On 2009-04-08, Guy Shalev wrote:
Callan, you might want to read some stuff on Philosophy of Language, assuming you haven't already.
So if we say 'Gandalf' does not exist, how can we refer to him? How do people know what we are talking about when we say 'Gandalf' when he does not exist?
He exists, as a character in a story, he does not exist in our world, not as an old man who can do magic and smokes a pipe, he exists in our world as fiction.
And we can refer to it. Now, once you have the fictionary presence, you decide what to do with it. You make an arbitrary choice somewhere, when designing the rules or coming up with the Social Contract Construct, and off you go.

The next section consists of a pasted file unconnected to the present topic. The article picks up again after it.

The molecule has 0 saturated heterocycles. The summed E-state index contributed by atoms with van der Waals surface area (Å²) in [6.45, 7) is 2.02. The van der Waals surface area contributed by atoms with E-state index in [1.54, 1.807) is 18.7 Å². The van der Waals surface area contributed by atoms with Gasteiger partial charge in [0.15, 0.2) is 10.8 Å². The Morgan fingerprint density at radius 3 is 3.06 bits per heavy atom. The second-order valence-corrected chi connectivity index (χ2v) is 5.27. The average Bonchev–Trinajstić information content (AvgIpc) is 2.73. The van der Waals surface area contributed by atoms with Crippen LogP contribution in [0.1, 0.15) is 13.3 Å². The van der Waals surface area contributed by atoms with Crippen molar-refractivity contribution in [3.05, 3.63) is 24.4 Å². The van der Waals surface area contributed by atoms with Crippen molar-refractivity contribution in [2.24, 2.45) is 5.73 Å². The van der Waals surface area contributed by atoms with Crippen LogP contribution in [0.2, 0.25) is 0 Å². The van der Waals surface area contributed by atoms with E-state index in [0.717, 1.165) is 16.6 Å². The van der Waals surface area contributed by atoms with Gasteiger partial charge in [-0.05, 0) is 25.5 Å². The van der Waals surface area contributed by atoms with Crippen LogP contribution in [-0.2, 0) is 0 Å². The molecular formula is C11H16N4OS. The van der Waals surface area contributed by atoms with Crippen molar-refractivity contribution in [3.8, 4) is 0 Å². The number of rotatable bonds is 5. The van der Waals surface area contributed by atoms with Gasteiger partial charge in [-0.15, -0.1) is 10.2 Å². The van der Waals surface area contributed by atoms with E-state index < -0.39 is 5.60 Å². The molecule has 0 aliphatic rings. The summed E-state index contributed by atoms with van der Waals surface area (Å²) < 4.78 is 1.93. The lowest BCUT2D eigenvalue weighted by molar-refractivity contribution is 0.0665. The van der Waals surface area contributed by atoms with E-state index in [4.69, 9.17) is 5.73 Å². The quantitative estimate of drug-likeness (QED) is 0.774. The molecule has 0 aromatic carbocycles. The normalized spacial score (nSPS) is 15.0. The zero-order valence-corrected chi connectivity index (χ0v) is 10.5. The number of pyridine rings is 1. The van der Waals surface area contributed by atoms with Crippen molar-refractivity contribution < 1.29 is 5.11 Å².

The imagined die, so long as it can be agreed what the imagined face is, has as much bearing as you choose to give it. If you choose that an _agreed_ imagined die is as real as a non-imagined die, then it works out.
That's why Social Contracts are so important, they don't just facilitate agreement, they /dictate/ what is true, what is real.